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Wet Weather Driving Hints and Tips

Rain Driving Image

Driving in wet weather can be dangerous, but there are a number of precautions you can take to keep you and your car safer. Because even the most experienced driver, who knows the area well, is at risk of accident during heavy downpours.

Many roads surfaces are susceptible to flooding which creates the risk of aquaplaning, not to mention reducing visibility and possible engine failure. Not ideal. So save yourself some pain by familiarising yourself with the following hints and tips.

1. Check your tyres

Before you head out for a drive in the rain, make sure you check your tyres. You need to make sure that they are sufficiently inflated and that the air pressure is correct for your specific car. As well as that, you should check the tyres tread depth, as this will stop skids and aquaplaning.

2. Slow down

When the rain comes down, slow down. Heavy rain mixes with dirt and oil on the surface, and you know what that means: perfect conditions for skidding. The best way to avoid skidding your car is to simply slow down. This is because it allows more tread to make contact with the ground. As well as slowing down, stay well away from the car in front. The AA suggests doubling the distance you leave between your car and the car in front, as stopping distances take longer to achieve when the road is wet.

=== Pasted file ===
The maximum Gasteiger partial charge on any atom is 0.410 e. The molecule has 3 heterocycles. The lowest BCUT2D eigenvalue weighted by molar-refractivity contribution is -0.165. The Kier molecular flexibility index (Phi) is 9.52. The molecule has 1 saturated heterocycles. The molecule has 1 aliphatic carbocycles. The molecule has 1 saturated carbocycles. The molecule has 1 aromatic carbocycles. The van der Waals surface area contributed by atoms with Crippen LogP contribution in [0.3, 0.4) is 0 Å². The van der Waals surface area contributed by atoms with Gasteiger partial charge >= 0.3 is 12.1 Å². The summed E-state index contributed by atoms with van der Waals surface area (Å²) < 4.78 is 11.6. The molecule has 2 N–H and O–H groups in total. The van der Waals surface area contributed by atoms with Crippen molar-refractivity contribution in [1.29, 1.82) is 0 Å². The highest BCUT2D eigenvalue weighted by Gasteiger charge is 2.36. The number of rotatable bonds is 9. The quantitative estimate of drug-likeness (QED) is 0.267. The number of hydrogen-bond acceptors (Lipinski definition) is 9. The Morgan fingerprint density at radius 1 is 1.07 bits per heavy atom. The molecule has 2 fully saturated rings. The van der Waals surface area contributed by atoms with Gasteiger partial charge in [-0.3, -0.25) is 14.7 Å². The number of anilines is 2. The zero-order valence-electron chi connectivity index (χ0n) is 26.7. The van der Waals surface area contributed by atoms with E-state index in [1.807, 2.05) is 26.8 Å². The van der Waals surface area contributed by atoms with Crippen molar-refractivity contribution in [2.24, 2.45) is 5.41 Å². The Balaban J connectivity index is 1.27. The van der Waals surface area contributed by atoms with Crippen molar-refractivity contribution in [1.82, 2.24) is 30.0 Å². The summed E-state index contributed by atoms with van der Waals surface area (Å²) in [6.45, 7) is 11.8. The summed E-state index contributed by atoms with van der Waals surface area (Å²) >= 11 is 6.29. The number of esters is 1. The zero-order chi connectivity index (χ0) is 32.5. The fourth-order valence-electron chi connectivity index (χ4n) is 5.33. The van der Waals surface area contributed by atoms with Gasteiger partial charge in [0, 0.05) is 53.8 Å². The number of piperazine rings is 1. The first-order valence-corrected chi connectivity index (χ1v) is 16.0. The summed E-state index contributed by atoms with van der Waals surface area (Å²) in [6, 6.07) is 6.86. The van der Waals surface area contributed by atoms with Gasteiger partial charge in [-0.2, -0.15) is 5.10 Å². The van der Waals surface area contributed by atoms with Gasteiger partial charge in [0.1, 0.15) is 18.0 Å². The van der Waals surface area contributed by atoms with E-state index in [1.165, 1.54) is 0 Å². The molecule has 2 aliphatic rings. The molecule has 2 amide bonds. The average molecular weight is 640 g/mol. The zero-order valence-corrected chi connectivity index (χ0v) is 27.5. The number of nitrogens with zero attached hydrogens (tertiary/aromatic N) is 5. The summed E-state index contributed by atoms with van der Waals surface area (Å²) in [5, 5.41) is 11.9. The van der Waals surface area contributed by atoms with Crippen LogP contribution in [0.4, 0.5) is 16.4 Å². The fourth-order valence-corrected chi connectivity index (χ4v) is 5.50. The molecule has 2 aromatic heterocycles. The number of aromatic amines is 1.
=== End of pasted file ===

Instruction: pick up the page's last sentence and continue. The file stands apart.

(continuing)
3. Use your headlights

The Highway Code states you must use headlights when your visibility is ‘seriously reduced’, which translates to not being able to see more than 100 meters, or 328 feet, ahead of you. As well as helping your visibility, headlights let other road users see your vehicle.

4. Consider pedestrians and cyclists

Consider other people when you are driving on wet roads. What looks like a small puddle to you, could prove a shower to a pedestrian. You should slow right down when driving through standing water, thereby avoiding showering pedestrians and cyclists. Besides from being good manners, if you get caught by the police you could face a fine and between 3 – 9 penalty points.

5. Driving through floods

You should only drive through water if you are certain your car can handle it. Remember, a car can float in just one foot of water – so it doesn’t take much. If you decide to drive through water you should drive very slowly and ensure you test your brakes at the first opportunity upon leaving the water. If you drive too fast your tyres will lose contact with the floor and you will experience aquaplaning. This can result in a loss of control, skidding or spinning.

6. Concentrate

As driving in the rain presents you with more challenges than usual, it’s important you pay extra attention to your driving. You should keep at least one hand on your steering wheel at all times and keep all distractions – such as the radio – to a minimum.

Driving in wet conditions can be tricky but, if you pay close attention to your driving, your surroundings and apply the above tips, you increase your chances of staying safe. In particularly strong downpours and, when advised by officials, it is better to delay your journey.

Driving Advice  20/01/2014 16:22:30

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